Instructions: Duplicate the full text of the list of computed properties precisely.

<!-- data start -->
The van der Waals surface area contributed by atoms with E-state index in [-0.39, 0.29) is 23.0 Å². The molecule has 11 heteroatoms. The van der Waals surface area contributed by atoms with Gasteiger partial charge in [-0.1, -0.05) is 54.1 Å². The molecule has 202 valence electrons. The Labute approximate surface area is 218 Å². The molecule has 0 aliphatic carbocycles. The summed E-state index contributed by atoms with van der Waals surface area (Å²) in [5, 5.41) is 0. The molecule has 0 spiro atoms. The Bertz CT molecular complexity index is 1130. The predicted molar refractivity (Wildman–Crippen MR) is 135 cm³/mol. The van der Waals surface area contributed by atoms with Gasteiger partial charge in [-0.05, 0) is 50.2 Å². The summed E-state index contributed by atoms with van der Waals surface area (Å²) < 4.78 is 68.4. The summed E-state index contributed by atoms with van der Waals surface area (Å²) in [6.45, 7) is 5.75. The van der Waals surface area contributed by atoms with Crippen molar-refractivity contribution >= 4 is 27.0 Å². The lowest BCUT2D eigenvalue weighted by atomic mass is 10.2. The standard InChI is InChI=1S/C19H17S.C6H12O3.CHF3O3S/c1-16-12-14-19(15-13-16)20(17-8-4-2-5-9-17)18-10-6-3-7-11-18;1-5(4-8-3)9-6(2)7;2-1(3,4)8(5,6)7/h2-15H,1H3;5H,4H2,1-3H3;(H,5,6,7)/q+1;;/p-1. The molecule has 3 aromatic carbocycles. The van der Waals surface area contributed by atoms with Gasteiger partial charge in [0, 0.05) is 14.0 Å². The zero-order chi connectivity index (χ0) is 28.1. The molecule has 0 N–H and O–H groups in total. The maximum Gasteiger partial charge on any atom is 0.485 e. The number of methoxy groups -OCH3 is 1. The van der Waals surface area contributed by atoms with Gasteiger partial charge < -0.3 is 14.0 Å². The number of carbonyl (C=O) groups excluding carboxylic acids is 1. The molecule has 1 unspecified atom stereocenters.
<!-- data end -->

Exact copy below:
The van der Waals surface area contributed by atoms with E-state index in [-0.39, 0.29) is 23.0 Å². The molecule has 11 heteroatoms. The van der Waals surface area contributed by atoms with Gasteiger partial charge in [-0.1, -0.05) is 54.1 Å². The molecule has 202 valence electrons. The Labute approximate surface area is 218 Å². The molecule has 0 aliphatic carbocycles. The summed E-state index contributed by atoms with van der Waals surface area (Å²) in [5, 5.41) is 0. The molecule has 0 spiro atoms. The Bertz CT molecular complexity index is 1130. The predicted molar refractivity (Wildman–Crippen MR) is 135 cm³/mol. The van der Waals surface area contributed by atoms with Gasteiger partial charge in [-0.05, 0) is 50.2 Å². The summed E-state index contributed by atoms with van der Waals surface area (Å²) < 4.78 is 68.4. The summed E-state index contributed by atoms with van der Waals surface area (Å²) in [6.45, 7) is 5.75. The van der Waals surface area contributed by atoms with Crippen molar-refractivity contribution >= 4 is 27.0 Å². The lowest BCUT2D eigenvalue weighted by atomic mass is 10.2. The standard InChI is InChI=1S/C19H17S.C6H12O3.CHF3O3S/c1-16-12-14-19(15-13-16)20(17-8-4-2-5-9-17)18-10-6-3-7-11-18;1-5(4-8-3)9-6(2)7;2-1(3,4)8(5,6)7/h2-15H,1H3;5H,4H2,1-3H3;(H,5,6,7)/q+1;;/p-1. The molecule has 3 aromatic carbocycles. The van der Waals surface area contributed by atoms with Gasteiger partial charge in [0, 0.05) is 14.0 Å². The zero-order chi connectivity index (χ0) is 28.1. The molecule has 0 N–H and O–H groups in total. The maximum Gasteiger partial charge on any atom is 0.485 e. The number of methoxy groups -OCH3 is 1. The van der Waals surface area contributed by atoms with Gasteiger partial charge < -0.3 is 14.0 Å². The number of carbonyl (C=O) groups excluding carboxylic acids is 1. The molecule has 1 unspecified atom stereocenters.